Medications
Resources
Basic InformationLatest News
Brain Bleed Risk Puts Safety of Low-Dose Aspirin in DoubtAmericans' Prescription Med Use Is DecliningFDA Puts Tough Warning Label on Ambien, Lunesta, Other Sleep AidsDietary Supplements Do Nothing for You: StudyAre 'Inactive' Ingredients in Your Drugs Really So Harmless?Which Misused Prescription Meds Send Americans to the ER?Health Tip: What You Should Know About AntibioticsWhite House Plan to Disclose Drug Prices May Not Drive Down Costs: StudyWhen Your Medications Are the News1 in 4 Antibiotic Prescriptions Isn't Needed: StudyDermatologists Cut Back on Antibiotics But Still Prescribe the MostEven Older Drugs Are Getting Steep Price Hikes, Study FindsNew Cholesterol Drug's High Price May Not Be Worth It: StudyAre You Overdoing Antibiotics?Health Tip: Safe Tips For Antibiotic UseDrug Studies in Children Often Go Unfinished: StudyAmerica Is Worried About Antibiotic ResistanceMany U.S. Parents Share Leftover Antibiotics: SurveyFirst U.S. Drug Containing Marijuana-Derived Ingredient Goes on SaleGot Unused Prescription Meds? Saturday Is National Drug Take-Back DayAre Generics as Good as Brand-Name Drugs?White House Wants Prices in Drug Ads, But Big Pharma Fights BackHalf of Antibiotics Given Without Infection DiagnosisDoes Big Pharma Hike Prices When Meds Are in Short Supply?Timing May Be Critical When Taking MedsSurprising Tactic in War Against Antibiotic ResistanceOpium Poppy Genome Research May Aid Painkiller ProductionAs U.S. Kids Take More Meds, Dangerous Drug Mixes Could RiseHealth Tip: Grapefruit May Interact With MedicationFDA Slaps Stronger Warnings on Potent Class of AntibioticsTesting for Penicillin Allergy May Cut 'Superbug' Infection RiskAre Your Meds Making You Depressed?Health Tip: Packing Prescriptions for Travel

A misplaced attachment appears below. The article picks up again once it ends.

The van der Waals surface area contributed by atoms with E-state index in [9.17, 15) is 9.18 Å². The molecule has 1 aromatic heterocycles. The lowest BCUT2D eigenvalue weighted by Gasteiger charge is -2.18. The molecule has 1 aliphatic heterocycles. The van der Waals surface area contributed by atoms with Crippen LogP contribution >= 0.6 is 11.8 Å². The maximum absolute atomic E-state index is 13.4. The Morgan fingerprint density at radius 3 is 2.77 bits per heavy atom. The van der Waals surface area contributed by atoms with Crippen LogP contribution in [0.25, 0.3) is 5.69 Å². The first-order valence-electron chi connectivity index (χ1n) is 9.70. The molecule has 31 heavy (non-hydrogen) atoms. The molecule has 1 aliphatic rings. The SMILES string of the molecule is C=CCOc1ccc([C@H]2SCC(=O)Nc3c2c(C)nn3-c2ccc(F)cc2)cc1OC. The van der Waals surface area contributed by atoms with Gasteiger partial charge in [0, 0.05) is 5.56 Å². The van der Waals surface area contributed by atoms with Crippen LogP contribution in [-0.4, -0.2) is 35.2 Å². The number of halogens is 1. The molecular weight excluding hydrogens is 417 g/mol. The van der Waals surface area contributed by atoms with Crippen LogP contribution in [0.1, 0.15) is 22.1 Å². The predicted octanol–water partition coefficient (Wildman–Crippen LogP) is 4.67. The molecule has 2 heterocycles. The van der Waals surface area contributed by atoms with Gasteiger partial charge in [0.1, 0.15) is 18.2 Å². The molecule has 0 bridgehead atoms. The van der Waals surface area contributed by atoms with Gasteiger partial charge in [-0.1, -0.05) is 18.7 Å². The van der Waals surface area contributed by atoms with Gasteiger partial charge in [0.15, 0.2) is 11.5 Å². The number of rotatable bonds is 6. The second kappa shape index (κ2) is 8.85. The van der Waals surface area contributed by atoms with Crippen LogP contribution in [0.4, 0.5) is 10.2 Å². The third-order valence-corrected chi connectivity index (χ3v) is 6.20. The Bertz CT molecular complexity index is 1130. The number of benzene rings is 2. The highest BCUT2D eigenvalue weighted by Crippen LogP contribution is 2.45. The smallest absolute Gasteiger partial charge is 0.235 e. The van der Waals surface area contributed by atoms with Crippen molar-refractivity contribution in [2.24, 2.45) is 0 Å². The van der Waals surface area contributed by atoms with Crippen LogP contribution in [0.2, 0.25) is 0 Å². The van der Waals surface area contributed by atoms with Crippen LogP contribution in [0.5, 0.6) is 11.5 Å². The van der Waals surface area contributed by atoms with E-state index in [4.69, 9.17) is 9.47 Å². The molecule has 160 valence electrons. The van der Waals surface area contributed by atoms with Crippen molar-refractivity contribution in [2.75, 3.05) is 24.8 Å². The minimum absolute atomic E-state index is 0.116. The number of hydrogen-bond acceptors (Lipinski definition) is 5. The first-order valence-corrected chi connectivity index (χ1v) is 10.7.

Questions and AnswersVideosLinksBook Reviews
Related Topics

Anxiety Disorders
Depression: Depression & Related Conditions
Medical Disorders
Mental Disorders
Mental Health Professions

White House Plan to Disclose Drug Prices May Not Drive Down Costs: Study

HealthDay News
by -- Robert Preidt
Updated: Jan 25th 2019

new article illustration

FRIDAY, Jan. 25, 2019 (HealthDay News) -- By itself, a Trump administration plan to make drug companies disclose the cost of their medicines in TV ads is unlikely to help tame drug prices, a new study shows.

Researchers did find that revealing the cost of expensive drugs in ads would significantly lower patient demand for those drugs, but that impact largely vanished when the ads included a modifier, such as an explanation that the drug would be low-cost or free with insurance coverage or other discounts.

"Will price disclosure work at all? The answer is yes: price disclosure works, absent anything else," said study co-author Bill Tayler, a professor of accounting at Brigham Young University in Salt Lake City.

"But in a world where pharmaceutical companies behave logically, they will surely use a modifier of sorts that would unwind the entire benefit of this legislation," Tayler added in a university news release.

The study included 580 participants who were told to imagine they had recently been diagnosed with type 2 diabetes and were then shown one of five ads for a fictional diabetes prescription drug.

One version of the ad did not disclose the drug's price, while the other four mentioned either a low ($50 a month) or a high ($15,500 a month) price. Two ads were modified to say that eligible patients may be able to get the drug for free because of insurance coverage or coupon availability.

Participants who saw the ad with the high-price and no modifier were much less likely to say they'd ask their doctor about the drug, ask their insurance provider about the drug, research the drug online, or take the drug.

But those who saw the ads with high prices and modifying language were still interested in the drug, the findings showed.

According to study co-author Ge Bai, an associate professor of accounting at Johns Hopkins University, "Price disclosure in drug ads works only under the 'tell the price, only the price, nothing but the price' scenario."

The proposal to include prices in drug ads is opposed by the pharmaceutical industry.

Tayler concluded that "the suggested policy is unlikely to do harm, but it is also unlikely to help much to control pharmaceutical prices. This is not the most effective route and it could be very costly in terms of the lawsuits that are going to result. Why fight the legal battle if it's not going to work?"

The study was published Jan. 22 in JAMA Internal Medicine.

More information

The American Hospital Association has more on rising drug prices.




Facebook

Amazon Smile

To quit smoking, call Connecticut QuitLine at 1-800-QUIT-NOW.

Children and Adult services are available now with no wait time.  Please contact HBH Intake Department at 860-548-0101, option 2.

 


powered by centersite dot net